Mademoiselle Chambon

Mademoiselle Chambon

Mademoiselle Chambon

Directed by Stéphane Brizé
Written by Stéphane Brizé and Florence Vignon (based on the novel by Eric Holder)
Starring: Vincent Lindon, Sandrine Kiberlain, Aure Atika, Jean-Marc Thibault, Arthur Le Houérou
Run Time:  101 minutes
MPAA Rating:  Unrated
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There is something so sadly affecting yet so cathartic about Mademoiselle Chambon.  It is a movie whose aim is crystal clear, and whose effect is unambiguously sought.  For being so slight and straightforward a film, and so constantly teetering on the precipice of cliché, Mademoiselle Chambon survives the ordinariness of its means to end up a nearly perfect movie.

Based on the novel by Eric Holder, the movie is a classic story of forbidden love, the kind where two people fall in love at the wrong time in their lives, and the doomed nature of their attraction hovers over them like a bittersweet refrain that makes every moment they have together a barely contained cauldron of covert emotions.  A bricklayer named Jean (Vincent Lindon) appears to be a contented married man, until a chance encounter with his son’s fourth grade school teacher, Mademoiselle Chambon (Sandrine Kiberlain), turns his heart inside out, and leaves him aching with a desire that feels almost spiritual, but is nevertheless also extremely physical.  For her part, Mademoiselle Chambon reciprocates with her own pent-up need for love.  Both are so hesitant in acknowledging their feelings that it makes their mutual passion feel all the more pure and lovely, except for the enormous obstacle of Jean’s wife Anne-Marie (Aure Atika), a compassionate and strong woman in her own right who deserves every ounce of guilt her husband feels at his sudden longing.

The storyline itself is a cliché, but the director, Stéphane Brizé, manages to take this hackneyed narrative and fashion it into something not only immediate and original, but also profoundly moving.  Brizé adapted Holder’s novel and directed the film with a delicate restraint that gives the movie the weight of a biblical parable.  He also chose actors who inhabit their roles with an air of common dignity; they remind us of people we would know in real life.

Vincent Lindon, a tousled-looking French actor known for his sensitive everyman roles, plays the husband with such doleful ardor that it is easy to understand why someone like Mademoiselle Chambon would find him attractive.  As the delicate and phlegmatic schoolmarm, Sabine Kiberlain has an attractive face, but here she lets herself look drab, almost expressionless, and her performance is equally fascinating in its containment.  The reserved performances of these two actors is so palpable that when they do kiss-in a devastatingly beautiful shot that lasts far longer than the average screen kiss-it is such a heartfelt embrace so full of restrained longing that the audience feels a sense of embarrassment at watching.  (An interesting side note:  Vincent Lindon and Sabine Kiberlain were once married in real life, and they have a 10-year-old daughter together.  One can’t help but wonder if that history affected their performance.  There is definitely a feeling of ease mixed with unease between the two actors that adds to the film’s strange balance of desire and restraint, conviction and despair.)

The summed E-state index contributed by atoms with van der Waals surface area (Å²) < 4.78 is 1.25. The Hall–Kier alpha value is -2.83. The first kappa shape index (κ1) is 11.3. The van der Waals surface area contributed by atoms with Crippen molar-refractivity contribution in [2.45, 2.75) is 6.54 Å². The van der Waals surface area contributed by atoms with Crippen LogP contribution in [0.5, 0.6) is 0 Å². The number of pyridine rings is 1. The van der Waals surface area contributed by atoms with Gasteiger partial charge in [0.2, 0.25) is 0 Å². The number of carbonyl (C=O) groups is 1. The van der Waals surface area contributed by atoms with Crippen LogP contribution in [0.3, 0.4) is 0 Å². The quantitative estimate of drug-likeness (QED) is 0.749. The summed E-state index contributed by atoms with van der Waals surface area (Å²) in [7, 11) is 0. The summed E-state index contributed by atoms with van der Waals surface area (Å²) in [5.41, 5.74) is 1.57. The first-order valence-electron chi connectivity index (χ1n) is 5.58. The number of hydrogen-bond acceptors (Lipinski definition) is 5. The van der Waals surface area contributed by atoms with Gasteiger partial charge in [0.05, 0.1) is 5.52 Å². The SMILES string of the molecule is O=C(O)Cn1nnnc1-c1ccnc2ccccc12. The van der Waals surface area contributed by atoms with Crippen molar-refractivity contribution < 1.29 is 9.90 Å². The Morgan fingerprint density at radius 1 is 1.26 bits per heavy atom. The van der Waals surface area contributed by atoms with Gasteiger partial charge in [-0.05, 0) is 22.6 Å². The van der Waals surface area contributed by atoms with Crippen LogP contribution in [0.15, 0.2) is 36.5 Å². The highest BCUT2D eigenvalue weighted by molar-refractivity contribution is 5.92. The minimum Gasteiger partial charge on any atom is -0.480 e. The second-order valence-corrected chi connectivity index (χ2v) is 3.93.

What makes Mademoiselle Chambon more complicated than most forbidden love stories is the amicable presence of the betrayed wife.  Played against type by the beautiful Aure Atika, Jean’s wife is spunky, loving, and deserving of so much more than a husband who has suddenly lost his heart to another.  No matter how much we may long for a consummation of the two lovers’ middle-aged yearnings, we are as conflicted as Jean is, which makes his predicament all the more wrenching.

Comparisons will inevitably be made to The Bridges of Madison County, the 1995 film starring Meryl Streep as an Iowa housewife who falls in love with a traveling photographer one weekend while her husband and children have gone to a state fair.  There is one scene in particular in Mademoiselle Chambon that recalls the scene at the end of Bridges when Miss Streep, riding with her husband in their pick-up truck, suddenly grasps the door handle of the truck when he stops at a stoplight.  Will she leap out of the truck before the light turns green and leave him for her lover?  Or will she stay with her husband and children because it is the right thing to do?  Jean finds himself at a similar crossroads, but it’s at a train station where he seals his own fate.

However much they share the same story and the same theme of missed opportunity, these two films cannot be more different.  We know from the beginning what the ending will be in Bridges, and we begrudgingly follow the film to its inevitable conclusion.  In Mademoiselle Chambon, we share Jean’s experience as our own, his longing becomes our own, and the pain he feels at having to decide between two lives is our pain.  We’ve all been there, haven’t we?  We have all at least once in our lives wanted something more, and it is that realization that changes everything.

Beverly Berning

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Beverly Berning has recently begun her fourth career as a high school teacher of French and Italian, but her love of film remains steadfast. A former film student who aspired to be just like her idols Woody Allen, Erik Rohmer and Charlie Kaufman, she has been writing reviews for Culturevulture since 2006.